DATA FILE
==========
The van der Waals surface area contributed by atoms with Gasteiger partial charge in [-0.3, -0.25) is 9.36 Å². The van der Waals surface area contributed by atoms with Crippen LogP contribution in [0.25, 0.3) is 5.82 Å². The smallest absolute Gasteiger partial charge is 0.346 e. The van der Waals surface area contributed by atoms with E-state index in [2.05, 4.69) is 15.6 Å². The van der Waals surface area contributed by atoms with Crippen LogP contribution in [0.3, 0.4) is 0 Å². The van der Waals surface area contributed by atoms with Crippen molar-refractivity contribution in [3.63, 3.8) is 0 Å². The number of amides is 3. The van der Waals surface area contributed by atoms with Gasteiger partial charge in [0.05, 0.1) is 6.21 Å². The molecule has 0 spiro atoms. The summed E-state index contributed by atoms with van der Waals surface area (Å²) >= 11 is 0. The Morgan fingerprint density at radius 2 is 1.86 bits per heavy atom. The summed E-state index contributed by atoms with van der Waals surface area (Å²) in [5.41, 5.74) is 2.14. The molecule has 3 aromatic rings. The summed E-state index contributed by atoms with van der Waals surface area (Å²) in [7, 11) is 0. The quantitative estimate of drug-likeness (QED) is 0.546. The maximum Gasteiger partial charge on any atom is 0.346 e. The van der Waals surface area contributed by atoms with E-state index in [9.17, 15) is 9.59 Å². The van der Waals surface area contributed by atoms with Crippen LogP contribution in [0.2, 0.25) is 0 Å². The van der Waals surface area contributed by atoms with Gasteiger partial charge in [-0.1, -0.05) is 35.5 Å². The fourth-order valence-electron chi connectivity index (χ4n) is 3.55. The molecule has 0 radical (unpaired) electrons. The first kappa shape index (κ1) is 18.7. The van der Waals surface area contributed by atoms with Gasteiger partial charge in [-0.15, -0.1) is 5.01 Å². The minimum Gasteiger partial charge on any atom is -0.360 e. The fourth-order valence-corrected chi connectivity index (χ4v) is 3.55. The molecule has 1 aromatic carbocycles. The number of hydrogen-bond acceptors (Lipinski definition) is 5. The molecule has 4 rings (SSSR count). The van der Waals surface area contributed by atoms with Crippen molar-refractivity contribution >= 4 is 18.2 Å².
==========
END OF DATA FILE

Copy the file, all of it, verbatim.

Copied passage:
The van der Waals surface area contributed by atoms with Gasteiger partial charge in [-0.3, -0.25) is 9.36 Å². The van der Waals surface area contributed by atoms with Crippen LogP contribution in [0.25, 0.3) is 5.82 Å². The smallest absolute Gasteiger partial charge is 0.346 e. The van der Waals surface area contributed by atoms with E-state index in [2.05, 4.69) is 15.6 Å². The van der Waals surface area contributed by atoms with Crippen LogP contribution in [0.3, 0.4) is 0 Å². The van der Waals surface area contributed by atoms with Crippen molar-refractivity contribution in [3.63, 3.8) is 0 Å². The number of amides is 3. The van der Waals surface area contributed by atoms with Gasteiger partial charge in [0.05, 0.1) is 6.21 Å². The molecule has 0 spiro atoms. The summed E-state index contributed by atoms with van der Waals surface area (Å²) >= 11 is 0. The Morgan fingerprint density at radius 2 is 1.86 bits per heavy atom. The summed E-state index contributed by atoms with van der Waals surface area (Å²) in [5.41, 5.74) is 2.14. The molecule has 3 aromatic rings. The summed E-state index contributed by atoms with van der Waals surface area (Å²) in [7, 11) is 0. The quantitative estimate of drug-likeness (QED) is 0.546. The maximum Gasteiger partial charge on any atom is 0.346 e. The van der Waals surface area contributed by atoms with E-state index in [9.17, 15) is 9.59 Å². The van der Waals surface area contributed by atoms with Crippen LogP contribution in [0.2, 0.25) is 0 Å². The van der Waals surface area contributed by atoms with Gasteiger partial charge in [-0.1, -0.05) is 35.5 Å². The fourth-order valence-electron chi connectivity index (χ4n) is 3.55. The molecule has 0 radical (unpaired) electrons. The first kappa shape index (κ1) is 18.7. The van der Waals surface area contributed by atoms with Gasteiger partial charge in [-0.15, -0.1) is 5.01 Å². The minimum Gasteiger partial charge on any atom is -0.360 e. The fourth-order valence-corrected chi connectivity index (χ4v) is 3.55. The molecule has 1 aromatic carbocycles. The number of hydrogen-bond acceptors (Lipinski definition) is 5. The molecule has 4 rings (SSSR count). The van der Waals surface area contributed by atoms with Crippen molar-refractivity contribution >= 4 is 18.2 Å².